After watched the documentary Slaying the Dragon and Slaying the Dragon: Reloaded (2011), I was curious how many Asian American women do get marry with men of different ethnic background? In other words, do “yellow fever” still exits? And most importantly, what is wrong with the preference?
According to the Wang’s report from the Pew Research Center, “About 15% of all new marriages in the United States in 2010 were between spouses of a different race or ethnicity from one another, more than double the share in 1980 (6.7%). Among all newlyweds in 2010, 9% of whites, 17% of blacks, 26% of Hispanics and 28% of Asians married out.”  Despite the fact that interracial marriages are becoming popular in the United States, Asian Americans are still the most active players in this game. Wang has also mentioned, “About 36% of Asian female newlyweds married outside their race in 2010, compared with just 17% of Asian male newlyweds.” We can learn that Asian American women have around twice higher rate than Asian American men to get into the interracial marriage. Besides these data, I wondered how could we explain this phenomenon?
People who think Asian (or Asian American) women are attractive (sometimes even more attractive than female of other ethnic group) will glorify the elegant appearance and sexy posture of Asian women. As Kim, the professor of Asian American Studies of UC Berkeley has mentioned in the documentary Seeking Asian Women (2013),  “Part of it has deal with a fascination with something that seems totally different, even physiologically different. Like bonded feet and horizontal vagina…” I think the “yellow fever” like this is the side product of orientalism. In fact, it reveals the insufficient recognition of Asian American female.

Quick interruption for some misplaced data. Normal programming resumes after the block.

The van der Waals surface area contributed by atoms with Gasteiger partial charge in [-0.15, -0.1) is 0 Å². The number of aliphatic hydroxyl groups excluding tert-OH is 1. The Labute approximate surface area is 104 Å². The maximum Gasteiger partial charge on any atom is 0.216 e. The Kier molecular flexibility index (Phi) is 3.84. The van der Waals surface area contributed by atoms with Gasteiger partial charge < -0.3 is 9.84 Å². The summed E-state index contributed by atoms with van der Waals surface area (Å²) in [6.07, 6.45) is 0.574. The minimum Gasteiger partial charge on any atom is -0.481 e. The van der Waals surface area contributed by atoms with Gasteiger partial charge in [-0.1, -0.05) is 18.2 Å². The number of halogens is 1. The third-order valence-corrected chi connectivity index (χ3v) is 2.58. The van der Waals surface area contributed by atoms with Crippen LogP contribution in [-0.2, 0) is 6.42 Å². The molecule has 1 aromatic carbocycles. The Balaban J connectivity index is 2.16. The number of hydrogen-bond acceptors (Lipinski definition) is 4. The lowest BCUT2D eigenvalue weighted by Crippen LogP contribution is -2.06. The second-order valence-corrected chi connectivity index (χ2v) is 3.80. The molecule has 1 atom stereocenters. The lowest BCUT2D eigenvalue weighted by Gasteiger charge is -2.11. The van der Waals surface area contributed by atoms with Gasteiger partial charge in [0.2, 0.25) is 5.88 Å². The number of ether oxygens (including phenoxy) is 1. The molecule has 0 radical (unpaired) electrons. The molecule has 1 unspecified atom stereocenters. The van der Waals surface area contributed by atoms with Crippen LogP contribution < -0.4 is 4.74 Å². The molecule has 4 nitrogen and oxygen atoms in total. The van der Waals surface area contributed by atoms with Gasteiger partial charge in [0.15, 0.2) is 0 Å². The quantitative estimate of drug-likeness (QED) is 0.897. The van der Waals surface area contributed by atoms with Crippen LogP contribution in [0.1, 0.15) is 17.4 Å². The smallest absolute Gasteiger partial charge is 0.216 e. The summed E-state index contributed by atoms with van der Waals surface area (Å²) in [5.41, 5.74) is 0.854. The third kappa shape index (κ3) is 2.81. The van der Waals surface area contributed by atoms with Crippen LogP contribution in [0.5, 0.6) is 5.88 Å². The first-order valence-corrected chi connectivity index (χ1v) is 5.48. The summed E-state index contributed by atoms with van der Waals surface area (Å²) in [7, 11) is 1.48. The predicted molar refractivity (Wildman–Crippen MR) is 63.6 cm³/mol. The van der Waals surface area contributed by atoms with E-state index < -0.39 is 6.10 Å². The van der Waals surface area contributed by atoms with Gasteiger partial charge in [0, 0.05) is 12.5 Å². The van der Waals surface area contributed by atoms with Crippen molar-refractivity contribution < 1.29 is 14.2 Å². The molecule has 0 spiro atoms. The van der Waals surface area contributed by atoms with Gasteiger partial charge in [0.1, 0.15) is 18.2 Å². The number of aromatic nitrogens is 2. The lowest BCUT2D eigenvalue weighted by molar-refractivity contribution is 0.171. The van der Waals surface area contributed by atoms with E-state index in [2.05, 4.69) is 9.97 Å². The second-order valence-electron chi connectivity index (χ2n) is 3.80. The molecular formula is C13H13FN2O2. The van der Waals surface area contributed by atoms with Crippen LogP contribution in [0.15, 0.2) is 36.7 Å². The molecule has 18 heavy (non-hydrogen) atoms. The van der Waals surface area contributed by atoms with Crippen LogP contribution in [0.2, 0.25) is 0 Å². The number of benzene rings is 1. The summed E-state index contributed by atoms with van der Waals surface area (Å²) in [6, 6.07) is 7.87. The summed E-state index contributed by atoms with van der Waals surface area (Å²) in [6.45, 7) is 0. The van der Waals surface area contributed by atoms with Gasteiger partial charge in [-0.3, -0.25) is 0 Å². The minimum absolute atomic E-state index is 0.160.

Unfortunately, I could not see any mass media outlet in the United States is willing to break the oriental myth. Most of the Asian American female characters, now, are still portrayed as either a dragon lady or a lotus blossom (or both like Maggie Q in Nikita).
I do not want to maliciously speculate why a white man would love to marry an Asian American woman, but I do want to point out that, biased media environment could mislead our expectation and have no contribution to prepare us for the real culture shock.
 Directed by Elaine H. Kim, see more information about the documentary: http://www.wmm.com/filmcatalog/pages/c889.shtml
 To see the full version of the report, please go to: http://www.pewsocialtrends.org/2012/02/16/the-rise-of-intermarriage/